Apple's cheapest and smallest iPod, updated with new colors on July 15, 2015.
At a Glance
- At $49, the clip-on 2 GB iPod shuffle is Apple's cheapest and smallest iPod model. Aside from changes to color options, the iPod shuffle has not been updated since September 2010, with the most recent color update coming on July 15, 2015.
- 2 GB for $49
- Six color options including (PRODUCT) RED
On July 15, 2015, Apple introduced a new color lineup for its entire family of iPods, including the iPod touch, iPod nano, and iPod shuffle. The new color options include space gray, gold, silver, pink, blue, and red.
No other changes were made to the iPod shuffle, which continues to offer 2 GB of storage and sell for $49.
In More Detail
Apple's iPod shuffle has gone through several design changes since its introduction in January 2005, with the current form factor having been introduced in September 2010. Priced at $49 and offering 2 GB of storage, the only changes made to the device over the past five years have been in color options.
The September 2010 fourth-generation iPod shuffle launch included silver, blue, green, orange, and pink color options, and that set of colors remained available until September 2012 when it was replaced with an expanded set of new and tweaked colors including slate, silver, purple, pink, yellow, blue, green, and a special (PRODUCT) RED version.
September 2013 saw only the replacement of the slate color option with a new "space gray" color that was highlighted on the iPhone 5s but also quietly brought to the iPod touch, iPod nano, and iPod shuffle. The July 2015 update brought a new gold color and new shades of blue and pink to go along with the previous silver, space gray, and red options carried over earlier generations.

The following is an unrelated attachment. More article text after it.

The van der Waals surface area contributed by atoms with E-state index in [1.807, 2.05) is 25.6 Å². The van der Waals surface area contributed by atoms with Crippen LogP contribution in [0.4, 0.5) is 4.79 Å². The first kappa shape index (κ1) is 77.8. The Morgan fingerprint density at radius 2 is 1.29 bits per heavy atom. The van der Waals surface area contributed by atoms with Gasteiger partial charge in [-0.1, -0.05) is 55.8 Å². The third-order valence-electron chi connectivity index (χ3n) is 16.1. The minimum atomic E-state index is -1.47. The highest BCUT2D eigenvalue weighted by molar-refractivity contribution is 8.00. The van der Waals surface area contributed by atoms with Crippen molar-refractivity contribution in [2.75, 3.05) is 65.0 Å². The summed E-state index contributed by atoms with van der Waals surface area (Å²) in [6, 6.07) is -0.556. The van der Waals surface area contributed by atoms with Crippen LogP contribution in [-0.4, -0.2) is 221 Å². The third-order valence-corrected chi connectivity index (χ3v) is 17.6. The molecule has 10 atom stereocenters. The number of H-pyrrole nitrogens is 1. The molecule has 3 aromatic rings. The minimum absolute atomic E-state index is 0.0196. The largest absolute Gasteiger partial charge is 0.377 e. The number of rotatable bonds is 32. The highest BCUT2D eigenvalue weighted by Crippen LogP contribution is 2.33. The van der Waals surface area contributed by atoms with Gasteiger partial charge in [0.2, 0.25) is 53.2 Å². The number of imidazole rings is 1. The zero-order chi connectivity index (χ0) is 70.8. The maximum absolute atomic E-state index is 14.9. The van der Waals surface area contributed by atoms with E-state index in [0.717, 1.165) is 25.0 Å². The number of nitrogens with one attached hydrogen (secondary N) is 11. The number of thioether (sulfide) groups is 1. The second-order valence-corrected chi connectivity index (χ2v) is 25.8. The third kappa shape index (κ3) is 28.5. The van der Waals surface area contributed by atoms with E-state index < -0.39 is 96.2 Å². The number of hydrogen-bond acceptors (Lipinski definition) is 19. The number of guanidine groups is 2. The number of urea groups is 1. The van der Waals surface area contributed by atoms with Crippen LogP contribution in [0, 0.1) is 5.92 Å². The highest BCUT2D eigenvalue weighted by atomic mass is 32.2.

Color changes aside, at more than five years old the iPod shuffle is one of the oldest products in Apple's product lineup, but it is unclear what Apple's plans are for its future. Apple has redesigned the iPod shuffle several times over its lifetime as it has sought to make the device as small as possible, but actually reversed course with the current fourth-generation design in making it larger than the previous model. That design had almost entirely done away with on-device controls and was not particularly well-received by customers.
On the assumption that Apple feels it has optimized the design of the iPod shuffle with the current models, the most likely changes would be to capacity and pricing, but the company has so far given no signs of interest in making those changes. With iPod sales continuing to fall and the iPod shuffle making up only a small portion of that shrinking segment, Apple may simply feel that the product is not worth a significant investment in updating its design or specs.
During Apple's fourth quarter 2014 earnings call, CEO Tim Cook referred to the iPod as a declining business. Currently, iPod sales make a up just two percent of the company’s revenue.
With fresh new colors released in 2015 and sales of the iPod lineup continuing to wane as users shift toward smartphones for their audio consumption, we're not expecting any further updates for quite some time. At this point in the iPod's lifecycle, Apple is only making major updates every few years, although there could be an occasional price drop or color change to try to provide a spark for sales volumes from time to time.